Aside from the actual competition, WIHS has various side events scheduled to take place throughout the week. Thursday night is Barn Night, which has become something of an institution in Washington.
The evening is designed to draw crowds from Pennsylvania, Maryland, and Virginia, as well as the District. Groups will compete in contests, including Best Costume, Best Banner, and Largest Group by state. Divided into several parts, the evening will feature a parade of group representatives, the Gamblers’ Choice Class, a speed class for jumpers, and autograph signings and photo opportunities to bring things to a close.
Saturday is Kids’ Day, which will run from 10:00 a.m. - 2:00 p.m. Expect pony rides and plenty of games in addition to photo opportunities with the new WIHS mascot, Major, and characters from the newly revived television series, My Little Pony. That evening, WIHS will host the Caisson Platoon Therapeutic Riding Program.
On top of being a world-class horse show, WIHS functions as a charity that has raised $2 million for its partners in its 52-year existence. This year, WIHS has partnered with the Tragedy Assistance Program for Survivors (TAPS), Operation Silver Spurs, and ThanksUSA, while highlighting the Caisson Platoon. The platoon operates out of Fort Myer and performs honor burials at Arlington Cemetery. Moreover, their horses are used in equine-assisted therapy at the Walter Reed Army Medical Center in Bethesda. The work the platoon does with the nation’s wounded warriors and amputees is under-publicized, according to Straus, and their exhibition is intended to promote their cause.
In 1961, Jackie Kennedy commissioned Tiffany’s to create the President’s Cup, the only equestrian cup with the President of the United States’ seal. As the old guard, charged with protecting the President, the Caisson Platoon exhibition precedes the presentation of the President’s Cup.
A military ticket program and the introduction of a new trophy, the Armed Forces Cup, are among WIHS’s other charitable endeavors. WIHS has stated that, for every clear round over six-foot-three, a donation will be made to the three military charities.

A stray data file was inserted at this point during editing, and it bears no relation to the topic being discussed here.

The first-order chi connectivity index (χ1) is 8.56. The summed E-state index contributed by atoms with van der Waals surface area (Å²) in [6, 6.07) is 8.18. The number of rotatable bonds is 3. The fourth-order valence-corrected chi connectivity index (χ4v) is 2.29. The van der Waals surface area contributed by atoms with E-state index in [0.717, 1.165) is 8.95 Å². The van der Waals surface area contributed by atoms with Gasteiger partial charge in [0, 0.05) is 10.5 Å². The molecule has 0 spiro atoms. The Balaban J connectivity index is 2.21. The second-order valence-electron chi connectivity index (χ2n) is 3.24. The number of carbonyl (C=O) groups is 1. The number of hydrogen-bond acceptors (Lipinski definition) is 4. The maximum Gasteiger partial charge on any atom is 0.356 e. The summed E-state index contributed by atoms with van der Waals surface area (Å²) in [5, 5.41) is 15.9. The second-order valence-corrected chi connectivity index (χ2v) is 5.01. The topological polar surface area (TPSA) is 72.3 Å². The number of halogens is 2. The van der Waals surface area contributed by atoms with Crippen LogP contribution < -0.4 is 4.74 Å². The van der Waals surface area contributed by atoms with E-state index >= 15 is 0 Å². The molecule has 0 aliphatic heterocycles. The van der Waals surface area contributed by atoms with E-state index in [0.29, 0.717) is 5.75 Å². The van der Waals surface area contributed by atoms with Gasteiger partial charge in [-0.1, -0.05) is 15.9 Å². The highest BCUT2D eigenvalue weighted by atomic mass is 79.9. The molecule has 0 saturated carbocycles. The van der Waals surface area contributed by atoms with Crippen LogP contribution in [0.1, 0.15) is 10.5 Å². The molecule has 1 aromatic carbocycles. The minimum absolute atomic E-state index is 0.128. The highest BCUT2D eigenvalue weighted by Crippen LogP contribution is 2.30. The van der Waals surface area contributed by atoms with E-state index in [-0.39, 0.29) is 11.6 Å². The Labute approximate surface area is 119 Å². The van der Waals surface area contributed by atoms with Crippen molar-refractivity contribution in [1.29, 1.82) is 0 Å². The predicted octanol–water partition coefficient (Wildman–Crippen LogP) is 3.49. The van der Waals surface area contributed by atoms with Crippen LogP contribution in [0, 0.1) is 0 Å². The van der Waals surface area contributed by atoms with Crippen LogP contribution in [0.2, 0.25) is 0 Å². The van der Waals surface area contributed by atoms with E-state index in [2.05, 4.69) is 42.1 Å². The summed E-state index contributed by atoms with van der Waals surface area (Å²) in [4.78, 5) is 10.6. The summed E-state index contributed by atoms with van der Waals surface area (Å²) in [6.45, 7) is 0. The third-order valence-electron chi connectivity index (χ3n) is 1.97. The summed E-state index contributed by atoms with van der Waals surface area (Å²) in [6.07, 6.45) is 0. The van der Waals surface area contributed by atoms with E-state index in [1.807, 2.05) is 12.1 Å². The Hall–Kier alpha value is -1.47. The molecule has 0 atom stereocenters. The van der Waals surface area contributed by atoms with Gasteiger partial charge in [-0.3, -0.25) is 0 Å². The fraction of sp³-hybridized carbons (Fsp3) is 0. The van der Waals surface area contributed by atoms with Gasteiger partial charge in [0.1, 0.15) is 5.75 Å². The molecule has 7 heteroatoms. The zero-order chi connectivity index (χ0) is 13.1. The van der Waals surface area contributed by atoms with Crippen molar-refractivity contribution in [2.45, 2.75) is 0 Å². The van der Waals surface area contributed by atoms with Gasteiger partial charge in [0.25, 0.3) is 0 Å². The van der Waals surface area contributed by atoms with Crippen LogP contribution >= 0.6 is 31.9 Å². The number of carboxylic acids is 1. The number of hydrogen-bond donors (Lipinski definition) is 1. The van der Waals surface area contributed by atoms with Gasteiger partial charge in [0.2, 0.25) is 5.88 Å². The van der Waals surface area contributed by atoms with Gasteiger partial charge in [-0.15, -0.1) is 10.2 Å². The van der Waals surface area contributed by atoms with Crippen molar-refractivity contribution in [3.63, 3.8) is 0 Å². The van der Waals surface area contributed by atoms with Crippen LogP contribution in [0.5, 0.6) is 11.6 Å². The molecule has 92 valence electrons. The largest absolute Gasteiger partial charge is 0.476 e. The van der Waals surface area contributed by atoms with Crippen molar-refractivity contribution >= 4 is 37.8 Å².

For those still feeling left out, there will be plenty of vendors hawking their wares on site. Saratoga Sadderly & Outback Survival Gear specializes in Australian oilskin coats and Pikeur. Stablecloth will be supplying custom riding apparel, and Vogel Custom Boots offers made-to-measure boots and shoes. Vandermoore Jewelry is among the higher-end vendors available, and for those with a sweet tooth check out Lady Ann Candies. These are just a sample of the medley of vendors that are sure to be present throughout the week.
The WIHS is sure to be a success, in large part due to the individuals helming it and their dedication to the District. Said WIHS Director of Community Relations, Diana Hosford, “What I bring to the show is different than what [WIHS horse experts] bring to the show, but we’re basically trying to create something that the equestrian world will love and that the local community will embrace.”
WIHS President Juliet Reid, who is responsible for assembling the team that includes Straus and Hosford, has lived in Georgetown with her family for 10 years. “I assumed the role of President last year because my daughter rides,” said Reid, “Washington is our home, and while we travel to shows all over the country, Washington is very special.”
Lifelong equestrians like Straus do not shy away from promoting their sport in and around Washington. Having grown up in Texas, Straus recalls traveling to Middleburg and the Plains to purchase horses. While he no longer rides, he still officiates and urges: “If you’re a young person or an adult who wants to start, you need to find a barn that specializes in beginners. Because everyone needs a good foundation. There is a multitude of barns in the Maryland and Virginia area that provides that.”
If you’re still not convinced that the Washington area is an equestrian mecca, visit the Verizon Center during the Washington International Horse Show. As Reid put it, “Something magical happens for six days in downtown D.C. at the end of October — Streets become stables, and the country comes to the city."